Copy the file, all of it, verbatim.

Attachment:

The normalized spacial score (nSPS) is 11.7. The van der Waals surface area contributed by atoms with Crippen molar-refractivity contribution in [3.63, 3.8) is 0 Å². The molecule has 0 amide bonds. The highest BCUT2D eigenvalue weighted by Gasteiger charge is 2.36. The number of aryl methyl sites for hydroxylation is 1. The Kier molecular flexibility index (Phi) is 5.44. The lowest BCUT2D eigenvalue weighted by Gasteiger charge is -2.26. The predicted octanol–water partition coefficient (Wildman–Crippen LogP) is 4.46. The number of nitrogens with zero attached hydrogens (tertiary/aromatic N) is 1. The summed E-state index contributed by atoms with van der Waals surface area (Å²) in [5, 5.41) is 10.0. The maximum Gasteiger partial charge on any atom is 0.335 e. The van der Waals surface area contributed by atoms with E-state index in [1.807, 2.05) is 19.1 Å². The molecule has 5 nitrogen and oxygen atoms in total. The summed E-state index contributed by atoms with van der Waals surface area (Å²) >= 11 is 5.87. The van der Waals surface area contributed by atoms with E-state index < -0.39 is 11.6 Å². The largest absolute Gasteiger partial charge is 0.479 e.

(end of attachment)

The normalized spacial score (nSPS) is 11.7. The van der Waals surface area contributed by atoms with Crippen molar-refractivity contribution in [3.63, 3.8) is 0 Å². The molecule has 0 amide bonds. The highest BCUT2D eigenvalue weighted by Gasteiger charge is 2.36. The number of aryl methyl sites for hydroxylation is 1. The Kier molecular flexibility index (Phi) is 5.44. The lowest BCUT2D eigenvalue weighted by Gasteiger charge is -2.26. The predicted octanol–water partition coefficient (Wildman–Crippen LogP) is 4.46. The number of nitrogens with zero attached hydrogens (tertiary/aromatic N) is 1. The summed E-state index contributed by atoms with van der Waals surface area (Å²) in [5, 5.41) is 10.0. The maximum Gasteiger partial charge on any atom is 0.335 e. The van der Waals surface area contributed by atoms with E-state index in [1.807, 2.05) is 19.1 Å². The molecule has 5 nitrogen and oxygen atoms in total. The summed E-state index contributed by atoms with van der Waals surface area (Å²) >= 11 is 5.87. The van der Waals surface area contributed by atoms with E-state index < -0.39 is 11.6 Å². The largest absolute Gasteiger partial charge is 0.479 e.